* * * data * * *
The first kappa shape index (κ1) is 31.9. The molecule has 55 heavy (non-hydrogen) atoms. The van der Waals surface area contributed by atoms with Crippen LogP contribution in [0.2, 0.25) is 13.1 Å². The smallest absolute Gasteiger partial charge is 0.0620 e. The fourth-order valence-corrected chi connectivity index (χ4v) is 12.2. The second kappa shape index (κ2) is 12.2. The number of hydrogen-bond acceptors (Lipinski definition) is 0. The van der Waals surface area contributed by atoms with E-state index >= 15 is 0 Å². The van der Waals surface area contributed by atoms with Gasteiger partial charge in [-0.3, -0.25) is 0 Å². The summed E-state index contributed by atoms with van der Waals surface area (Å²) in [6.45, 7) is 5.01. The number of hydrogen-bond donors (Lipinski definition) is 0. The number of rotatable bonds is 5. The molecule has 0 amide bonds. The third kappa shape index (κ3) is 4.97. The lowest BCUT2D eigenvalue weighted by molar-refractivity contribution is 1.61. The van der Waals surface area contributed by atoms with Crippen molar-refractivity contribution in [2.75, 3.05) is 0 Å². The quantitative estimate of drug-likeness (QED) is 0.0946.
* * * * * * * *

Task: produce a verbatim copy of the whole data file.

The first kappa shape index (κ1) is 31.9. The molecule has 55 heavy (non-hydrogen) atoms. The van der Waals surface area contributed by atoms with Crippen LogP contribution in [0.2, 0.25) is 13.1 Å². The smallest absolute Gasteiger partial charge is 0.0620 e. The fourth-order valence-corrected chi connectivity index (χ4v) is 12.2. The second kappa shape index (κ2) is 12.2. The number of hydrogen-bond acceptors (Lipinski definition) is 0. The van der Waals surface area contributed by atoms with E-state index >= 15 is 0 Å². The van der Waals surface area contributed by atoms with Gasteiger partial charge in [-0.3, -0.25) is 0 Å². The summed E-state index contributed by atoms with van der Waals surface area (Å²) in [6.45, 7) is 5.01. The number of hydrogen-bond donors (Lipinski definition) is 0. The number of rotatable bonds is 5. The molecule has 0 amide bonds. The third kappa shape index (κ3) is 4.97. The lowest BCUT2D eigenvalue weighted by molar-refractivity contribution is 1.61. The van der Waals surface area contributed by atoms with Crippen molar-refractivity contribution in [2.75, 3.05) is 0 Å². The quantitative estimate of drug-likeness (QED) is 0.0946.